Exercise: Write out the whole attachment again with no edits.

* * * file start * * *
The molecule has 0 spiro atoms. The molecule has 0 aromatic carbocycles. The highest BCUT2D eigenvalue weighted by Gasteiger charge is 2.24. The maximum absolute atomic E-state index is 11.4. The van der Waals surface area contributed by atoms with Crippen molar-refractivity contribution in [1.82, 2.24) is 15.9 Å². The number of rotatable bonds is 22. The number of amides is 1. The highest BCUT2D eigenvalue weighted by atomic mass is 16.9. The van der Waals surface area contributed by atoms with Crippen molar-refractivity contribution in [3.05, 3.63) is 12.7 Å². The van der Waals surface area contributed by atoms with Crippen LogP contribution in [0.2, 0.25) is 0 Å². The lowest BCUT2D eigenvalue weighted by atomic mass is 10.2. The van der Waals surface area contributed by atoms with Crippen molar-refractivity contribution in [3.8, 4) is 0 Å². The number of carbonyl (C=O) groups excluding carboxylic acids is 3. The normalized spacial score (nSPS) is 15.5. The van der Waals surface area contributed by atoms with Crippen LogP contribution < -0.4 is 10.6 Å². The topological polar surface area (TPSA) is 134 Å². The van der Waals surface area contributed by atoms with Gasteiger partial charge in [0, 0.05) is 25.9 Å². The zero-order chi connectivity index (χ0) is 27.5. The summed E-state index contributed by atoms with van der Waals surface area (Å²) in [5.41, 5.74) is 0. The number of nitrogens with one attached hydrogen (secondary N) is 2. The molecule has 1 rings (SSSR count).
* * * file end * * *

The molecule has 0 spiro atoms. The molecule has 0 aromatic carbocycles. The highest BCUT2D eigenvalue weighted by Gasteiger charge is 2.24. The maximum absolute atomic E-state index is 11.4. The van der Waals surface area contributed by atoms with Crippen molar-refractivity contribution in [1.82, 2.24) is 15.9 Å². The number of rotatable bonds is 22. The number of amides is 1. The highest BCUT2D eigenvalue weighted by atomic mass is 16.9. The van der Waals surface area contributed by atoms with Crippen molar-refractivity contribution in [3.05, 3.63) is 12.7 Å². The van der Waals surface area contributed by atoms with Crippen LogP contribution in [0.2, 0.25) is 0 Å². The lowest BCUT2D eigenvalue weighted by atomic mass is 10.2. The van der Waals surface area contributed by atoms with Crippen molar-refractivity contribution in [3.8, 4) is 0 Å². The number of carbonyl (C=O) groups excluding carboxylic acids is 3. The normalized spacial score (nSPS) is 15.5. The van der Waals surface area contributed by atoms with Crippen LogP contribution < -0.4 is 10.6 Å². The topological polar surface area (TPSA) is 134 Å². The van der Waals surface area contributed by atoms with Gasteiger partial charge in [0, 0.05) is 25.9 Å². The zero-order chi connectivity index (χ0) is 27.5. The summed E-state index contributed by atoms with van der Waals surface area (Å²) in [5.41, 5.74) is 0. The number of nitrogens with one attached hydrogen (secondary N) is 2. The molecule has 1 rings (SSSR count).